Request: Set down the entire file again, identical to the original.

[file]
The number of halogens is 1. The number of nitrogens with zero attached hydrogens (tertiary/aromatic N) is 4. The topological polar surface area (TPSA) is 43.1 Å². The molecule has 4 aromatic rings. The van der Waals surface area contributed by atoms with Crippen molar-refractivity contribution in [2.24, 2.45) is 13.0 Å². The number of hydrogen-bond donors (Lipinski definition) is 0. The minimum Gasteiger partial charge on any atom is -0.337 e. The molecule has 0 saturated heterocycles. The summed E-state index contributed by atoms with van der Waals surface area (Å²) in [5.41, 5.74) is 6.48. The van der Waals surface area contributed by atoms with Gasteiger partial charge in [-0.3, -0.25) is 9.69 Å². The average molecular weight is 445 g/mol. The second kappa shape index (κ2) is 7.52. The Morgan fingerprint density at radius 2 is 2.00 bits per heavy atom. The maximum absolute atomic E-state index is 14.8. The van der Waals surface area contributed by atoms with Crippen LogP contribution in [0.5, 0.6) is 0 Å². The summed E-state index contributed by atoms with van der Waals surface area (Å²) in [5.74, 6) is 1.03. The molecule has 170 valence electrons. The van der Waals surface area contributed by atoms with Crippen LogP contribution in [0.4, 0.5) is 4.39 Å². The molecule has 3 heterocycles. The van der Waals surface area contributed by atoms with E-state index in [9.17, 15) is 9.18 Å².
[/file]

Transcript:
The number of halogens is 1. The number of nitrogens with zero attached hydrogens (tertiary/aromatic N) is 4. The topological polar surface area (TPSA) is 43.1 Å². The molecule has 4 aromatic rings. The van der Waals surface area contributed by atoms with Crippen molar-refractivity contribution in [2.24, 2.45) is 13.0 Å². The number of hydrogen-bond donors (Lipinski definition) is 0. The minimum Gasteiger partial charge on any atom is -0.337 e. The molecule has 0 saturated heterocycles. The summed E-state index contributed by atoms with van der Waals surface area (Å²) in [5.41, 5.74) is 6.48. The van der Waals surface area contributed by atoms with Gasteiger partial charge in [-0.3, -0.25) is 9.69 Å². The average molecular weight is 445 g/mol. The second kappa shape index (κ2) is 7.52. The Morgan fingerprint density at radius 2 is 2.00 bits per heavy atom. The maximum absolute atomic E-state index is 14.8. The van der Waals surface area contributed by atoms with Crippen LogP contribution in [0.5, 0.6) is 0 Å². The summed E-state index contributed by atoms with van der Waals surface area (Å²) in [5.74, 6) is 1.03. The molecule has 170 valence electrons. The van der Waals surface area contributed by atoms with Crippen LogP contribution in [0.4, 0.5) is 4.39 Å². The molecule has 3 heterocycles. The van der Waals surface area contributed by atoms with E-state index in [9.17, 15) is 9.18 Å².